You mentioned your writing being earnest/old-fashioned. At the risk of asking a really boring, not-direct, theoretical question, here goes: I really, really like some of the powerhouse metafiction/postmodern folks (Wallace, Danielewski, Lydia Davis, Anne Carson)… actually, maybe there's no convenient cup into which to pour all those people. Regardless: my tastes run to the non-stoically new-fashioned as much as they run to writing like yours -- earnest, direct, so sincere and capital-T True they're impossible to treat as jokes.

I feel like this question can easily just be tacked under aesthetic again, and that's fine, but I'm really interested in writers whose work doesn't, in the face of omnipresent casual irony and the fact that satire's right there in even the lowest levels of the food chain, shy away from treating Big Issues. Writers whose work doesn't playfully doubt itself, or turn to the reader and admit fear (and therefore attempt to, from the reader, elicit some sympathy) -- whose work is in all ways akin to trees or weather: aspects to be confronted and/or dealt with. I don't even know if this makes more sense than trying to cleverly say How can/do you write what you write in the style you do given the present moment in culture, and does that ever get to you, but have at it, if you're interested.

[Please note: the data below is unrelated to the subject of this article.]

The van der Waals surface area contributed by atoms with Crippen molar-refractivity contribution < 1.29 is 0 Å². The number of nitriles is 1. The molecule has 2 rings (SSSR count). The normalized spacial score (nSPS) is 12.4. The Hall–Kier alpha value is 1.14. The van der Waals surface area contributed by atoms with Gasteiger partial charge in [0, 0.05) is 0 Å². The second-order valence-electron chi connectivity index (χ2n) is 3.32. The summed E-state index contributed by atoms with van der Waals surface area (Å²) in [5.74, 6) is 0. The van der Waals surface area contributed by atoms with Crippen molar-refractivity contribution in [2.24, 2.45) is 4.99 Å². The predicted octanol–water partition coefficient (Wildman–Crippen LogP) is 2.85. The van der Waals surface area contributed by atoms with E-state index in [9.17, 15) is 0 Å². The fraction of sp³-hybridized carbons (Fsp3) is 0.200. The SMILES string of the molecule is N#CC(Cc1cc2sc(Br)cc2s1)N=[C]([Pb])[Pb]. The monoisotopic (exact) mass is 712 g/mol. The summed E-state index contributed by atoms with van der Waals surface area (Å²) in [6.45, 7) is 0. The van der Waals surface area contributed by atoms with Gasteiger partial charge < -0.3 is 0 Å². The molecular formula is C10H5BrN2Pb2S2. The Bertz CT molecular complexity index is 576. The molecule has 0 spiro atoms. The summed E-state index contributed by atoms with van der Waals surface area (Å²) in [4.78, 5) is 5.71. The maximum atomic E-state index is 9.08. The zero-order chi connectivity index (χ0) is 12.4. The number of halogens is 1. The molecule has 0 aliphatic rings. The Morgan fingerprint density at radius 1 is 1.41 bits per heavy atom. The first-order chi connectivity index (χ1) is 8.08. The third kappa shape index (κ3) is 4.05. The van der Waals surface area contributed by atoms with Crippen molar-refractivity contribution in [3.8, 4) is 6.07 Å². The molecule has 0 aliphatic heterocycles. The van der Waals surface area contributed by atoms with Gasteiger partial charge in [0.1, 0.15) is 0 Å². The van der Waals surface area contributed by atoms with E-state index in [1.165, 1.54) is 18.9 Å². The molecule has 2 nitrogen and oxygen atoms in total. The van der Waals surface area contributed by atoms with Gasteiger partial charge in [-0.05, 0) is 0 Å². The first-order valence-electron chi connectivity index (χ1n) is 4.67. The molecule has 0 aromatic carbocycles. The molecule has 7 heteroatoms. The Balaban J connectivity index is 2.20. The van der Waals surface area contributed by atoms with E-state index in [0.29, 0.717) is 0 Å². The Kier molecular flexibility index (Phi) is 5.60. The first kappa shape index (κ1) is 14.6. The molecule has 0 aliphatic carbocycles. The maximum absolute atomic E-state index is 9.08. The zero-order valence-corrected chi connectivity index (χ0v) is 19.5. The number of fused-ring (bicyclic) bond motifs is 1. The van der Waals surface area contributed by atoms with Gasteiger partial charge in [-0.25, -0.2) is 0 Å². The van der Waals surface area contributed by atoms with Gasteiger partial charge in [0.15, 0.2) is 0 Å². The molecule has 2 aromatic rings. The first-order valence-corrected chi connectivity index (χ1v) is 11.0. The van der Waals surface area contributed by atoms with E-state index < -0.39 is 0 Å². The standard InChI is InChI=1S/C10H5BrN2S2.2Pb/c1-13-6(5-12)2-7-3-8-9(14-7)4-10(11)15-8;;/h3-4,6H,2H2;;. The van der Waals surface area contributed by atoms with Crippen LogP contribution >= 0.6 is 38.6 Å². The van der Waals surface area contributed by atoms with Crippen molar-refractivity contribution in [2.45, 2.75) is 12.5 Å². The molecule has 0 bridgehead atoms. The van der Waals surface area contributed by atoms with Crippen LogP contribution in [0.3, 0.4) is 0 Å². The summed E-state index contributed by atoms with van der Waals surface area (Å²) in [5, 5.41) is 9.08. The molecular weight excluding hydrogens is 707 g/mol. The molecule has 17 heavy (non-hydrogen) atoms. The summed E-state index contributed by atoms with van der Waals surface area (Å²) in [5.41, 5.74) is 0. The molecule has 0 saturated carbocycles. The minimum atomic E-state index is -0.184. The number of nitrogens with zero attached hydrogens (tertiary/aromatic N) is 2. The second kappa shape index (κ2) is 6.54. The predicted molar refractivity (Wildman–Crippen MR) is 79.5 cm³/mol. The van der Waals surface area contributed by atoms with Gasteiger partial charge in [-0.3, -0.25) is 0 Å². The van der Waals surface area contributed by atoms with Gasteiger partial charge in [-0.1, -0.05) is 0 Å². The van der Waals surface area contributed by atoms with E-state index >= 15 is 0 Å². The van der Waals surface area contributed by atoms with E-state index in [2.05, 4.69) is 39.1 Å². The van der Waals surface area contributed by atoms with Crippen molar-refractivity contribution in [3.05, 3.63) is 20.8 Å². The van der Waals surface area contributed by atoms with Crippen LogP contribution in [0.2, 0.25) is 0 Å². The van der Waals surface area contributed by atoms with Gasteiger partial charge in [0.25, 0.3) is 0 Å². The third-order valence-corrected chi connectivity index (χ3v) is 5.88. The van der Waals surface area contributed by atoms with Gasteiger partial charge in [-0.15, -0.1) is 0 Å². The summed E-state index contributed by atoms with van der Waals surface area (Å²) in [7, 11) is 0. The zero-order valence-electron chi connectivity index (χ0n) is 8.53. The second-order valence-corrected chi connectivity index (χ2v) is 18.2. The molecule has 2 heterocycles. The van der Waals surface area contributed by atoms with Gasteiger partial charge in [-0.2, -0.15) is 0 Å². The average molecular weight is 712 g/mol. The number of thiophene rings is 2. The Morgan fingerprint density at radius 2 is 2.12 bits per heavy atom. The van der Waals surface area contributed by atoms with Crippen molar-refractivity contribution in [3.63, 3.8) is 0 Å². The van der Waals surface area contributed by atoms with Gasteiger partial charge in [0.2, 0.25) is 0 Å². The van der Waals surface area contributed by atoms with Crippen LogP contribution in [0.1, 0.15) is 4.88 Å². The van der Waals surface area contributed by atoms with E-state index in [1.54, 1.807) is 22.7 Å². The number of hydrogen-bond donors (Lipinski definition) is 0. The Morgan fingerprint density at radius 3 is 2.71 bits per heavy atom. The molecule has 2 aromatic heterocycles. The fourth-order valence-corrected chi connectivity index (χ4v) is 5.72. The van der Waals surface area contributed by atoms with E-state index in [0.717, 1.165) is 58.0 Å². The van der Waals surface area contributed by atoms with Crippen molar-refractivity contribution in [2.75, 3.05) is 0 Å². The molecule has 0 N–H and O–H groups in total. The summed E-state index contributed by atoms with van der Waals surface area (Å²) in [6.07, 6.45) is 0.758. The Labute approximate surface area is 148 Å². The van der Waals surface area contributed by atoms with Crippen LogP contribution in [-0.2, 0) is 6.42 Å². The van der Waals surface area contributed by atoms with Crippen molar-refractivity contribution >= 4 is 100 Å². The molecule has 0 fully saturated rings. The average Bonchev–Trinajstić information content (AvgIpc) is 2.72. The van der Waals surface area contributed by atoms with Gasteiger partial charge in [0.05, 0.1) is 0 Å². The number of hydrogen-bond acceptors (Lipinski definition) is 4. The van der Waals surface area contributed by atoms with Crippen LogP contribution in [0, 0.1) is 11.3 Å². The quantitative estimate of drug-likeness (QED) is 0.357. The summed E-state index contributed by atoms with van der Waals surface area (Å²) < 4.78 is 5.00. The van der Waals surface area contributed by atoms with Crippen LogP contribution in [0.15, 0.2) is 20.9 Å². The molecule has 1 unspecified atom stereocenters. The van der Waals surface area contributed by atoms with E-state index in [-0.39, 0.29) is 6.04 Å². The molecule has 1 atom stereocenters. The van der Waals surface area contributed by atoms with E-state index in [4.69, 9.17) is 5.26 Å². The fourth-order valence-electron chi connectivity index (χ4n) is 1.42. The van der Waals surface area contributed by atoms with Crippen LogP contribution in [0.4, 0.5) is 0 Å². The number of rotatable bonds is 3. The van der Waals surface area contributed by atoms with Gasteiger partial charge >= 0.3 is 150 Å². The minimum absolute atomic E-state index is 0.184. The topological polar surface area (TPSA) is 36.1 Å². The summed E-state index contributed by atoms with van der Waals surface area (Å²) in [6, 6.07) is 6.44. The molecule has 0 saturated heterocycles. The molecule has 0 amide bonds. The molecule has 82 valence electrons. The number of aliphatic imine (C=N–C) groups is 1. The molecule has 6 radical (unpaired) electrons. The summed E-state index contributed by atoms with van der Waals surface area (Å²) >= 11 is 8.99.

I've had some really great conversations with some pretty smart folks about the idea of being fashionable in fiction -- meaning, that there's a certain fashion you should or shouldn't abide at any given time. Where I stand is very simple: I don't write for any reader or any market, and I don't worry about it because history has always shown that a certain kind of book -- a book that earnestly takes on big issues -- will always have relevance. Beyond that, it's very simple to point out that we live in extraordinary times, times of war and strife and poverty (these words can be interpreted in metaphorical ways, too), and somebody has to look directly at this stuff. For whatever reason, my aesthetic has delivered me into this earnest investigation of things in a voice devoid of irony. Finally, I've never in my life ever fit in anywhere, while never being an outcast anywhere, either. I have a lifetime of experiences that have aided my confidence in not having to abide anyone else's aesthetic but my own.